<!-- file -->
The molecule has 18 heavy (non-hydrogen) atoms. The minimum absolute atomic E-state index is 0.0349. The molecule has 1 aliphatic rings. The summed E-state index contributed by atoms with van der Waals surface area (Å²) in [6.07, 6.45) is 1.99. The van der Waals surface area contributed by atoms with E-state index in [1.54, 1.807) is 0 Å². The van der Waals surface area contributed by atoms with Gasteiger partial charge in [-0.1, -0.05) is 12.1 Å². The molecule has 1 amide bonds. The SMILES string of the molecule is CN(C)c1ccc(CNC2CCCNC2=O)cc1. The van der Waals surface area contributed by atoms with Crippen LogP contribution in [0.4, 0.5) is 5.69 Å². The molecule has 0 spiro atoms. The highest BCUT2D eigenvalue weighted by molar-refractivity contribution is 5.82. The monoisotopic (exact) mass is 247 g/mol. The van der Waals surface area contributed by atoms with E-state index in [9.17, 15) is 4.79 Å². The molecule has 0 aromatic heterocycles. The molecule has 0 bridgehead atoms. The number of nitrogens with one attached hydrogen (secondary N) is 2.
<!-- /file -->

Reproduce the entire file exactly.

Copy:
The molecule has 18 heavy (non-hydrogen) atoms. The minimum absolute atomic E-state index is 0.0349. The molecule has 1 aliphatic rings. The summed E-state index contributed by atoms with van der Waals surface area (Å²) in [6.07, 6.45) is 1.99. The van der Waals surface area contributed by atoms with E-state index in [1.54, 1.807) is 0 Å². The van der Waals surface area contributed by atoms with Gasteiger partial charge in [-0.1, -0.05) is 12.1 Å². The molecule has 1 amide bonds. The SMILES string of the molecule is CN(C)c1ccc(CNC2CCCNC2=O)cc1. The van der Waals surface area contributed by atoms with Crippen LogP contribution in [0.4, 0.5) is 5.69 Å². The molecule has 0 spiro atoms. The highest BCUT2D eigenvalue weighted by molar-refractivity contribution is 5.82. The monoisotopic (exact) mass is 247 g/mol. The van der Waals surface area contributed by atoms with E-state index in [9.17, 15) is 4.79 Å². The molecule has 0 aromatic heterocycles. The molecule has 0 bridgehead atoms. The number of nitrogens with one attached hydrogen (secondary N) is 2.